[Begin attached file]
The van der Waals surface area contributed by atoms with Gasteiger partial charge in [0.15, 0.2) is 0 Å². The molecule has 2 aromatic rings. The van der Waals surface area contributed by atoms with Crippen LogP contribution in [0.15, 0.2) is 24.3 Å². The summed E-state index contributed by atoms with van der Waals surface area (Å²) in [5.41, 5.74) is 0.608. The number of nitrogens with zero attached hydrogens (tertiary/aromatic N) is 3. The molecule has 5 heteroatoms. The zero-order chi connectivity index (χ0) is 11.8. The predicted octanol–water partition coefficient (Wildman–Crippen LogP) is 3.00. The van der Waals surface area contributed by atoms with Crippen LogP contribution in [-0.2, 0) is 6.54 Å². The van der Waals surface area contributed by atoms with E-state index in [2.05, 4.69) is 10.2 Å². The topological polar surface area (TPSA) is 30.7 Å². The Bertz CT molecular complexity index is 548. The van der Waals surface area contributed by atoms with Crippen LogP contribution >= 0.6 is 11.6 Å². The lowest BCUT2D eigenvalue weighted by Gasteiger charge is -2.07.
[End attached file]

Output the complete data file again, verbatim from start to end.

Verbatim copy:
The van der Waals surface area contributed by atoms with Gasteiger partial charge in [0.15, 0.2) is 0 Å². The molecule has 2 aromatic rings. The van der Waals surface area contributed by atoms with Crippen LogP contribution in [0.15, 0.2) is 24.3 Å². The summed E-state index contributed by atoms with van der Waals surface area (Å²) in [5.41, 5.74) is 0.608. The number of nitrogens with zero attached hydrogens (tertiary/aromatic N) is 3. The molecule has 5 heteroatoms. The zero-order chi connectivity index (χ0) is 11.8. The predicted octanol–water partition coefficient (Wildman–Crippen LogP) is 3.00. The van der Waals surface area contributed by atoms with Crippen LogP contribution in [-0.2, 0) is 6.54 Å². The van der Waals surface area contributed by atoms with E-state index in [2.05, 4.69) is 10.2 Å². The topological polar surface area (TPSA) is 30.7 Å². The Bertz CT molecular complexity index is 548. The van der Waals surface area contributed by atoms with Crippen LogP contribution >= 0.6 is 11.6 Å². The lowest BCUT2D eigenvalue weighted by Gasteiger charge is -2.07.